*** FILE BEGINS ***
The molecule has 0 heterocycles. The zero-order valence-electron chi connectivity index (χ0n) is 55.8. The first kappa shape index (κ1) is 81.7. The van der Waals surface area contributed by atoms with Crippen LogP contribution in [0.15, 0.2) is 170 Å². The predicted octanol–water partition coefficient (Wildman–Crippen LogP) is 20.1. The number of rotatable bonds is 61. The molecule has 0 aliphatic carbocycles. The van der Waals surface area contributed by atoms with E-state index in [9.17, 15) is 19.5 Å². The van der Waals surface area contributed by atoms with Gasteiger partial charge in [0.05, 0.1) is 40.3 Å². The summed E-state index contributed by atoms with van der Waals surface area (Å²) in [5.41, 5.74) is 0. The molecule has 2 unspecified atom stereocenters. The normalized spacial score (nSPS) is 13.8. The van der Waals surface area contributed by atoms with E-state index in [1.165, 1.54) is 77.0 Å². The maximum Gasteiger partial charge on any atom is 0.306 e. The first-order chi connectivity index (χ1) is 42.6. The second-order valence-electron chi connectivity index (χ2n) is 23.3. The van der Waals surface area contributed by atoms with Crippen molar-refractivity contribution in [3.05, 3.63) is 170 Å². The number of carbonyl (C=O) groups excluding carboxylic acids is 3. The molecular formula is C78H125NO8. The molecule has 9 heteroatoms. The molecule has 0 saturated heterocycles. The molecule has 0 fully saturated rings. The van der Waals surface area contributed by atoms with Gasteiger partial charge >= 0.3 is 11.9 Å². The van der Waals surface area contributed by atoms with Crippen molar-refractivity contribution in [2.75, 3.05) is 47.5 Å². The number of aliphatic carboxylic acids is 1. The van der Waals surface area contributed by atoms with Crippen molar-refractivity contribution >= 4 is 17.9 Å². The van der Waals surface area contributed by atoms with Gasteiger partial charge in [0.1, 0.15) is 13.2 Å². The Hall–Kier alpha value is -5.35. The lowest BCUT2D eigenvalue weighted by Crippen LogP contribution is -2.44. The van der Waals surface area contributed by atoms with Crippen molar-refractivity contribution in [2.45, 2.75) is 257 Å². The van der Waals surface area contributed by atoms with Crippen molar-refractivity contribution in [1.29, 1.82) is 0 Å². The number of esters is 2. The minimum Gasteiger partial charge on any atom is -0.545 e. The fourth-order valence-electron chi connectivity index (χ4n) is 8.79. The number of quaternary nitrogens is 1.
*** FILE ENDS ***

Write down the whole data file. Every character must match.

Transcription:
The molecule has 0 heterocycles. The zero-order valence-electron chi connectivity index (χ0n) is 55.8. The first kappa shape index (κ1) is 81.7. The van der Waals surface area contributed by atoms with Crippen LogP contribution in [0.15, 0.2) is 170 Å². The predicted octanol–water partition coefficient (Wildman–Crippen LogP) is 20.1. The number of rotatable bonds is 61. The molecule has 0 aliphatic carbocycles. The van der Waals surface area contributed by atoms with E-state index in [9.17, 15) is 19.5 Å². The van der Waals surface area contributed by atoms with Gasteiger partial charge in [0.05, 0.1) is 40.3 Å². The summed E-state index contributed by atoms with van der Waals surface area (Å²) in [5.41, 5.74) is 0. The molecule has 2 unspecified atom stereocenters. The normalized spacial score (nSPS) is 13.8. The van der Waals surface area contributed by atoms with E-state index in [1.165, 1.54) is 77.0 Å². The maximum Gasteiger partial charge on any atom is 0.306 e. The first-order chi connectivity index (χ1) is 42.6. The second-order valence-electron chi connectivity index (χ2n) is 23.3. The van der Waals surface area contributed by atoms with Crippen molar-refractivity contribution in [3.05, 3.63) is 170 Å². The number of carbonyl (C=O) groups excluding carboxylic acids is 3. The molecular formula is C78H125NO8. The molecule has 9 heteroatoms. The molecule has 0 saturated heterocycles. The molecule has 0 fully saturated rings. The van der Waals surface area contributed by atoms with Gasteiger partial charge >= 0.3 is 11.9 Å². The van der Waals surface area contributed by atoms with Crippen molar-refractivity contribution in [2.75, 3.05) is 47.5 Å². The number of aliphatic carboxylic acids is 1. The van der Waals surface area contributed by atoms with Crippen molar-refractivity contribution >= 4 is 17.9 Å². The van der Waals surface area contributed by atoms with Gasteiger partial charge in [0.1, 0.15) is 13.2 Å². The Hall–Kier alpha value is -5.35. The lowest BCUT2D eigenvalue weighted by Crippen LogP contribution is -2.44. The van der Waals surface area contributed by atoms with Crippen molar-refractivity contribution in [2.45, 2.75) is 257 Å². The van der Waals surface area contributed by atoms with Crippen molar-refractivity contribution in [1.29, 1.82) is 0 Å². The number of esters is 2. The minimum Gasteiger partial charge on any atom is -0.545 e. The fourth-order valence-electron chi connectivity index (χ4n) is 8.79. The number of quaternary nitrogens is 1.